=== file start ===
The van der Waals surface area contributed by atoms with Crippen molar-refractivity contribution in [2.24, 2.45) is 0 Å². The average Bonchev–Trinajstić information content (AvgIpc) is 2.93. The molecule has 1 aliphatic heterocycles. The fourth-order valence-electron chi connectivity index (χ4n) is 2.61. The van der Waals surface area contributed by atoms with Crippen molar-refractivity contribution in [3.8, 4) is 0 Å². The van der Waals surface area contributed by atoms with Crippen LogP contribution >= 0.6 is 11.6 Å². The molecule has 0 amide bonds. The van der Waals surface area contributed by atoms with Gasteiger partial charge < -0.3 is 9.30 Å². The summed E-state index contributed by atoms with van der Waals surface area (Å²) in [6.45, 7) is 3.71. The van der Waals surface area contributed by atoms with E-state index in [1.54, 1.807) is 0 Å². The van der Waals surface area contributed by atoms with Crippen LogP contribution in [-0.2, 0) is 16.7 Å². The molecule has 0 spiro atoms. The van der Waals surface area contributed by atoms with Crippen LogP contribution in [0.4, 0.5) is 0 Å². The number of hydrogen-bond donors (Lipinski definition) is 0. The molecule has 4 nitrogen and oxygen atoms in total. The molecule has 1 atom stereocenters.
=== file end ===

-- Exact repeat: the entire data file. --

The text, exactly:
The van der Waals surface area contributed by atoms with Crippen molar-refractivity contribution in [2.24, 2.45) is 0 Å². The average Bonchev–Trinajstić information content (AvgIpc) is 2.93. The molecule has 1 aliphatic heterocycles. The fourth-order valence-electron chi connectivity index (χ4n) is 2.61. The van der Waals surface area contributed by atoms with Crippen molar-refractivity contribution in [3.8, 4) is 0 Å². The van der Waals surface area contributed by atoms with Crippen LogP contribution >= 0.6 is 11.6 Å². The molecule has 0 amide bonds. The van der Waals surface area contributed by atoms with Gasteiger partial charge < -0.3 is 9.30 Å². The summed E-state index contributed by atoms with van der Waals surface area (Å²) in [6.45, 7) is 3.71. The van der Waals surface area contributed by atoms with E-state index in [1.54, 1.807) is 0 Å². The van der Waals surface area contributed by atoms with Crippen LogP contribution in [-0.2, 0) is 16.7 Å². The molecule has 0 spiro atoms. The van der Waals surface area contributed by atoms with Crippen LogP contribution in [0.4, 0.5) is 0 Å². The number of hydrogen-bond donors (Lipinski definition) is 0. The molecule has 4 nitrogen and oxygen atoms in total. The molecule has 1 atom stereocenters.